Children who are taught at school how to watch television "intelligently" lose weight within six months and reduce the levels of fat in their bodies, scientists have shown.

Children who are taught at school how to watch television "intelligently" lose weight within six months and reduce the levels of fat in their bodies, scientists have shown.

New research, published in a special edition of The Journal of the American Medical Association focusing on obesity, shows that children who were given lessons on how to watch television reduced their viewing time voluntarily by four hours a week and ate fewer meals in front of it. Within six months their body mass index - weight in kilograms divided by height in metres squared - was lower than their peers and their triceps skin thickness, which indicates fat levels, was substantially reduced.

Most attempts to reduce childhood obesity that involve reducing fat and energy intake and increasing physical activity have failed to reduce children's body fatness, the researchers said. However, teaching children to watch television "intelligently" has been shown to be effective.

In Britain, parents and doctors have been alarmed at the numbers of children who are getting fatter. There has been widespread speculation that obesity levels among the young are increasing because of greater viewing of television and videos. Children spend more time watching television or playing computer games than anything except sleeping.

A recent report showed that in Britain, 15.8 per cent of two-year-olds were overweight with 6 per cent categorised as obese. By their fifth birthday, 18.7 per cent were overweight, with 7.2 per cent categorised obese.

Gaynor Bussell, of the British Dietetic Association, said teaching children at school how to watch television would be very beneficial in countering childhood obesity. "It could be incorporated into the curriculum along with healthy eating and healthy lifestyles," she said. "It's a good lesson to learn at school. Families also need to be involved and do deals with their children, where they are allowed to watch a certain amount of television if they also walk to the shops or do some gardening."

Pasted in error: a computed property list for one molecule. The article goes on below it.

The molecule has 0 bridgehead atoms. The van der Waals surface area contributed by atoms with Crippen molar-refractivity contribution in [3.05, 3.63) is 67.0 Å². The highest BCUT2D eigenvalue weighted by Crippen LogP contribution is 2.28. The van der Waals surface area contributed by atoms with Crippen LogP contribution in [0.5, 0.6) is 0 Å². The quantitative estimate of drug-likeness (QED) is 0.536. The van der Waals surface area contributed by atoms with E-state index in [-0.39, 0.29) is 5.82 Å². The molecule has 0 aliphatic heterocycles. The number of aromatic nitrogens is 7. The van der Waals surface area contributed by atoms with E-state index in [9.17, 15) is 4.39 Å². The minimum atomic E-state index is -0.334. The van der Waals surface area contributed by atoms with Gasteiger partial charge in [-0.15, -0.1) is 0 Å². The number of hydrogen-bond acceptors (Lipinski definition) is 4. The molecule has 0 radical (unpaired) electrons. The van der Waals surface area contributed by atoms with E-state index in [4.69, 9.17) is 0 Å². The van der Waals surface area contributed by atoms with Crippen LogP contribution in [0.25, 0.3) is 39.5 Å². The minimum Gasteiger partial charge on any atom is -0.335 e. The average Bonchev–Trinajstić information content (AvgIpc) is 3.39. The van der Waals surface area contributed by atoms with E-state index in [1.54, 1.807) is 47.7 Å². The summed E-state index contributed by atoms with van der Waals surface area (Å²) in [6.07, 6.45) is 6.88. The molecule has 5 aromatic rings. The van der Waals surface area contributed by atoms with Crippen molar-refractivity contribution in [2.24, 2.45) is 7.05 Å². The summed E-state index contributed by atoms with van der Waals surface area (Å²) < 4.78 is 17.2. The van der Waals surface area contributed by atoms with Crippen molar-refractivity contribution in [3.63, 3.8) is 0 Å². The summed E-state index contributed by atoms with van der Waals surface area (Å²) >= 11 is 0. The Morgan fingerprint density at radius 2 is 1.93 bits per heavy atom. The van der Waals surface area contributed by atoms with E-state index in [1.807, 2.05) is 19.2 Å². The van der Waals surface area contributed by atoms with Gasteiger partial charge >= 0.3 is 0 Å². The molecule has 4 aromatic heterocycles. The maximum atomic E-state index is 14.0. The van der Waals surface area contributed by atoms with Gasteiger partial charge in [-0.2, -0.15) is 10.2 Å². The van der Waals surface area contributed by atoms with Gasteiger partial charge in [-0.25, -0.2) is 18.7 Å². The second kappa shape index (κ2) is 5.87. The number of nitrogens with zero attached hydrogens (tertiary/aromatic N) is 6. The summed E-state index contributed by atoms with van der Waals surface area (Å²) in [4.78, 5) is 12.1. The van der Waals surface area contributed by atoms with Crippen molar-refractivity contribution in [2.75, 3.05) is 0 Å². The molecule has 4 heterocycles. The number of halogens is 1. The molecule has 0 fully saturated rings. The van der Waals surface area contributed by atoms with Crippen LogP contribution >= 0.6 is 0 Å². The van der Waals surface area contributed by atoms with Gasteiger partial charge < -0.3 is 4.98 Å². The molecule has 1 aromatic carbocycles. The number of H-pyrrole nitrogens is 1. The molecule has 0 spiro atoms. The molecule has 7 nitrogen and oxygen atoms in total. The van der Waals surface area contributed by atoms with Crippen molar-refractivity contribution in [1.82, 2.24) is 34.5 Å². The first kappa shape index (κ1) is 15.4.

The research conducted by scientists at Stanford University School of Medicine, in California, involved 200 eight-year-old children. Half of the children received 18 lessons on how to watch television, and the others acted as a control. The children and their parents were interviewed separately on how much television they watched and how much time they spent on the computer. Their weight, height, waist, and fat levels were measured initially and then after six months.

Children who attended the classes were less likely to eat snacks or meals in front of the television. They also watched fewer videos and played fewer video games at the end of the six months. They ate on average two meals a week in front of the television compared with 3.5 meals for the children who did not attend the classes.

"This intervention, targeting only television, videotape and computer game usage, produced statistically significant and clinically relevant changes in body weight, fat levels and size," said Dr Thomas Robinson, the report's author. "Even a small downward shift in the fat levels in the population would be expected to have large effects on obesity-related morbidity and mortality."